Slavoj Žižek Names His Favorite Films from The Criterion Collection

Slavoj Žižek – the world’s most famous Slovenian, the “Elvis of cultural theory” – readily admits that he’s a big fan of movies. After all, there are few better ideological delivery systems out there than cinema and Žižek is fascinated with ideology. In his documentary The Pervert’s Guide to Ideology, he parses some beloved favorites in unexpected ways. So Taxi Driver is not only an unofficial remake of The Searchers but also echoes America’s recent foreign policy blunders in the Middle East? Okay. So Titanic has parallels with the Soviet propaganda movie The Fall of Berlin? Sure. Christopher Nolan’s The Dark Knight, at its heart, articulates some very cynical notions of government? Actually, I sort of suspected that one. Žižek’s tendency to make wild, surprising rhetorical leaps and his penchant for dropping nods to pop culture alongside references to Karl Marx and Jacques Lacan have turned him into that rarest of people – a celebrity philosopher.

Last fall, Žižek stopped by the office of The Criterion Collection where he rattled off some of his favorite movies from its library. His commentary is incisive, fascinating, occasionally flip and often funny. As it turns out, Žižek is not a fan of Milan Kundera; he is one of the very few people out there who prefers Roberto Rossellini’s late films over his early Italian Neo-Realist masterpieces like Rome, Open City; and he ended up being a personal inspiration for Ang Lee’s film, The Ice Storm. You can watch him talk in the video above. Below is the film list, along with some choice quotes.

  • Trouble in Paradise (1932) – dir. Ernst Lubitsch
    “It’s the best critique of Capitalism.”
  • Sweet Smell of Success (1957) – dir. Alexander Mackendrick
    “It’s a nice depiction of the corruption of the American press.”
  • Picnic at Hanging Rock (1975) – dir. Peter Weir
    “I simply like early Peter Weir movies. … It’s like his version of Stalker.”
  • Murmur of the Heart (1971)- dir. Louis Malle
    “It’s one of those nice gentle French movies where you have incest. Portrayed as a nice secret between mother and son. I like this.”



  • The Joke (1969) – dir. Jaromil Jireš
    “The Joke is the first novel by Milan Kundera and I think it’s his only good novel. After that it all goes down.”
  • The Ice Storm (1997) – dir. Ang Lee
    “I have a personal attachment to this film. When James Schamus was writing the scenario, he told me he was reading a book of mine and that my theoretical book was inspiration [sic]. So it’s personal reason but I also loved the movie.”
  • Great Expectations (1946) dir. David Lean
    “I am simply a great fan of Dickens.”
  • Rossellini’s History Films (Box Set) – The Age of the Medici (1973), Cartesius (1974), Blaise Pascal (1972)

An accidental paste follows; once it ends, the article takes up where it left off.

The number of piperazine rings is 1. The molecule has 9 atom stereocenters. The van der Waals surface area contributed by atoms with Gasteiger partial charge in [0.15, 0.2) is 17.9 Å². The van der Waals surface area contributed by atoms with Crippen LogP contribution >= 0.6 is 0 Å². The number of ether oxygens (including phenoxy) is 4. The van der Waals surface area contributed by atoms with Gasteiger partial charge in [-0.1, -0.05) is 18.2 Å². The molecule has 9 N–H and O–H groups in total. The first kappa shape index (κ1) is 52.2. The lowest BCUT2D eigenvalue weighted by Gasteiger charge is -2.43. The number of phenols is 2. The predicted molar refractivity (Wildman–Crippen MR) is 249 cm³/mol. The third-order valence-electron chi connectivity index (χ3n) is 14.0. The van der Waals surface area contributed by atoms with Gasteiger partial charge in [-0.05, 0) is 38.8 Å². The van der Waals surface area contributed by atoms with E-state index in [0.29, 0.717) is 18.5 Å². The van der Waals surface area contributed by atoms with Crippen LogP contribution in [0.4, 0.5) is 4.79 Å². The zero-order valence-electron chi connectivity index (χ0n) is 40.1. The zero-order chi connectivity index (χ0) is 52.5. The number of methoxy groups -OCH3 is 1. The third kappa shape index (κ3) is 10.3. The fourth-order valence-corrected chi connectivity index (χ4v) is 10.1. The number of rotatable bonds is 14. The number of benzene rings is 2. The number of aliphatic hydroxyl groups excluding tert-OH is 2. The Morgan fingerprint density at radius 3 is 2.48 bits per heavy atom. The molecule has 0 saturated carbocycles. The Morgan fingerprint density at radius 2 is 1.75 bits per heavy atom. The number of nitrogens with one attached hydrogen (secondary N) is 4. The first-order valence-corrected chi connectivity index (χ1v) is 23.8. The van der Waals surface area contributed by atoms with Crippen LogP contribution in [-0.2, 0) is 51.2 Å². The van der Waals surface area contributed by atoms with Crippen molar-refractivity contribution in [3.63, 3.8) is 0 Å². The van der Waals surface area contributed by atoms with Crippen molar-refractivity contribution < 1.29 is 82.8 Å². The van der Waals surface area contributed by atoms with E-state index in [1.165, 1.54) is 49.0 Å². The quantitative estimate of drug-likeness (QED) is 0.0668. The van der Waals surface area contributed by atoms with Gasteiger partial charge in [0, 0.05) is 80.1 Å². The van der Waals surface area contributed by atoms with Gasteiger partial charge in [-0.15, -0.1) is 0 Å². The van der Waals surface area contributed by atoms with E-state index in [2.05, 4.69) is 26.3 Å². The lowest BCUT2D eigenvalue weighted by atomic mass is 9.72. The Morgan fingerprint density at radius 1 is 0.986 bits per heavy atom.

“Rossellini’s history films, I prefer them. These late, long boring TV movies. I think that the so-called great Rossellinis, for example German Year Zero and so on, they no longer really work. I think this is the Rossellini to be rehabilitated.”
  • City Lights (1931) – dir. Charlie Chaplin
    “What is there to say? This is one of the greatest movies of all times.”
  • Carl Theodor Dreyer Box Set – Day of Wrath (1943), Ordet (1955), Gertrud (1964)
    “It’s more out of my love for Denmark. It’s nice to know already in the ‘20s and ‘30s, Denmark was already a cinematic superpower.
  • Y Tu Mamá También (2002) – dir. Alfonso Cuáron
    “This is for obvious personal reason. I do the comment. [He did the DVD Commentary for the movie] Although, I must say that my favorite Cuáron is Children of Men.”
  • Antichrist (2009) – dir. Lars Von Trier
    “I will probably not like it, but I like Von Trier. It is simply a part of a duty.”

Žižek goes on to say that he oftentimes enjoys the DVD commentary of a movie more than the actual film. “I am a corrupted theorist. Screw the movie. I like to learn all around the movie.”

And below you can watch Žižek’s take on John Carpenter’s overlooked gem, and leftist parable, They Live!

Related Content:

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A Shirtless Slavoj Žižek Explains the Purpose of Philosophy from the Comfort of His Bed

After a Tour of Slavoj Žižek’s Pad, You’ll Never See Interior Design in the Same Way

Jonathan Crow is a Los Angeles-based writer and filmmaker whose work has appeared in Yahoo!, The Hollywood Reporter, and other publications. You can follow him at @jonccrow. And check out his blog Veeptopus, featuring lots of pictures of badgers and even more pictures of vice presidents with octopuses on their heads.  The Veeptopus store is here.


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